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    This is the skeleton with the outer 1/4" skin added, on the other side is another 1/4" for the interior wall. Here I am putting epoxy on the exterior. Three coats total. And the interior will get a few coats of varnish. It is much easier to do laying flat than if the walls were put up. Also noticed in the back ground is a 5'X10' table on casters I build for this build. I made sure is was flat across the whole table using shims. If the table had a warp or twist in it when building the walls and glueing them up that twist would be build into the walls. I also built the floor the same way. Frame built out of 1X3 Baltic Birch with 1/8 Baltic Birch on both sides and XPS insolation. If I were to do it again I would use 1/4 for the bottom. !/8" seems fine for the top. No pictures of the floor.

    [​IMG]

    I've always used West Systems epoxy for other projects and have been happy with it, and used it on the drop too. I'll probably use around two gallons total.

    [​IMG]


    Now that the walls and floor were done, all epoxied and varnished and leaning against the wall I started on the cabinets. First thing was a cut off jig. I don't have an easy way to crosscut long boards. I would rip the boards to width on the table saw and then camp in the jig.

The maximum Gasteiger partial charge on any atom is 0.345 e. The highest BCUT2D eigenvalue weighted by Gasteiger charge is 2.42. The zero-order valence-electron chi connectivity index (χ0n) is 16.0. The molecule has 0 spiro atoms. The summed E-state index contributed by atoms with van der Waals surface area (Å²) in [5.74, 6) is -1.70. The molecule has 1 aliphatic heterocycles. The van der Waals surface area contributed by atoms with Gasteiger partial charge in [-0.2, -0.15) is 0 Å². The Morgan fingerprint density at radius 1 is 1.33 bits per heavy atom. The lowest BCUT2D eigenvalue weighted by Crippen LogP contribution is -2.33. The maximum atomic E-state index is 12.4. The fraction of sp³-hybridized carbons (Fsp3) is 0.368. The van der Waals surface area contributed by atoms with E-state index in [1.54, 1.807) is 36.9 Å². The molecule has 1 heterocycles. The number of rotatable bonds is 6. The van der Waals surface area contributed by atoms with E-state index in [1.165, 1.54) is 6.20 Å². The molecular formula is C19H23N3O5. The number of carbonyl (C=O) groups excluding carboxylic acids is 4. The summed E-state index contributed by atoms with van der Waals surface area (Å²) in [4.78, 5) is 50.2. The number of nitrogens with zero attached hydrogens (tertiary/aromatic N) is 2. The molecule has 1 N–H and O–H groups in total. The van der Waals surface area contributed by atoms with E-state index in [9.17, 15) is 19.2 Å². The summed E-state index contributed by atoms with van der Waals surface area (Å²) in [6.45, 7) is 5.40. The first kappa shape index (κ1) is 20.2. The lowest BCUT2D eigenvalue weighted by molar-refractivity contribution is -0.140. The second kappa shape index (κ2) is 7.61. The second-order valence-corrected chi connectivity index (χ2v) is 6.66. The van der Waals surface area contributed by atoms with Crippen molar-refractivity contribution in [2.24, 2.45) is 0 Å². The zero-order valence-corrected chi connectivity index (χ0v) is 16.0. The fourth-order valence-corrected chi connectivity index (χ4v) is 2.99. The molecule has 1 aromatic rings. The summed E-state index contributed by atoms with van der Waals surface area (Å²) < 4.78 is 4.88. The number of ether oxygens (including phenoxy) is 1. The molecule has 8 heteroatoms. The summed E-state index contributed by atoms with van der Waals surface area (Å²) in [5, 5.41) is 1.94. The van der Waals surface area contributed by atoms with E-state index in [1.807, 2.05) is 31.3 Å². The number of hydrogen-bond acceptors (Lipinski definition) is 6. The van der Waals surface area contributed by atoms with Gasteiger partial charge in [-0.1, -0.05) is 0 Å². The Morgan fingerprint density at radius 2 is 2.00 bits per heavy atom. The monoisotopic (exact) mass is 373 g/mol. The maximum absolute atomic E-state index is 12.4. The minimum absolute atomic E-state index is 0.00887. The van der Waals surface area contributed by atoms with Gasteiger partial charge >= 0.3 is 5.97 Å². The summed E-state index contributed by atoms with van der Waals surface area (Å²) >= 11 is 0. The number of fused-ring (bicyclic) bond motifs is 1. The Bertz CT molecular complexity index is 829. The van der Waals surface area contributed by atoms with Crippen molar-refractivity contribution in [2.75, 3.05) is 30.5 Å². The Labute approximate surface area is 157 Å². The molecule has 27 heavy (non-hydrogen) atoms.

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    Then rough cut with what ever saw was handy.

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    Then clean up with the router with a flush trim bit. I can tell you the BB is hard on router bits and saw blades.

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    Every hormonal board for the cabinets went through this jig. That way everything with fit perfect or everything will be off the same. Time will tell.

    Good place to stop.
     
    Jeff Swain likes this.
  9. Todd & Meg

    Todd & Meg Rank II
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    Location:
    Mesa, AZ Near Usery
    Map
    One thing I had to finish up on the walls was to cut the piece out for the hatch. This was a difficult cut because the cut off piece is for the hatch and no room for error both pieces are needed. This is one of the things if I were to do over I would use a 1/4" router bit over the 3/8" bit. I went a little bigger for extra weather strip. Im not as worried about water getting in as I am about dust. After all I live in the desert. The design I'm using for the hatch makes it almost impossible for water to get in. Dust seems to get in everywhere.

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    I was happy to be done this this.

    Next up was build cabinets. Not a lot of pictures of building them.

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    All the cabinets got a few coats of varnish. Up next was to mate up a wall with the floor.

    I put the one wall up on the floor and drilled holes up though the floor in the the edge of the wall for 3" deck screws and 1/2" oak dowel rods.

    This is the floor.

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    And the wall.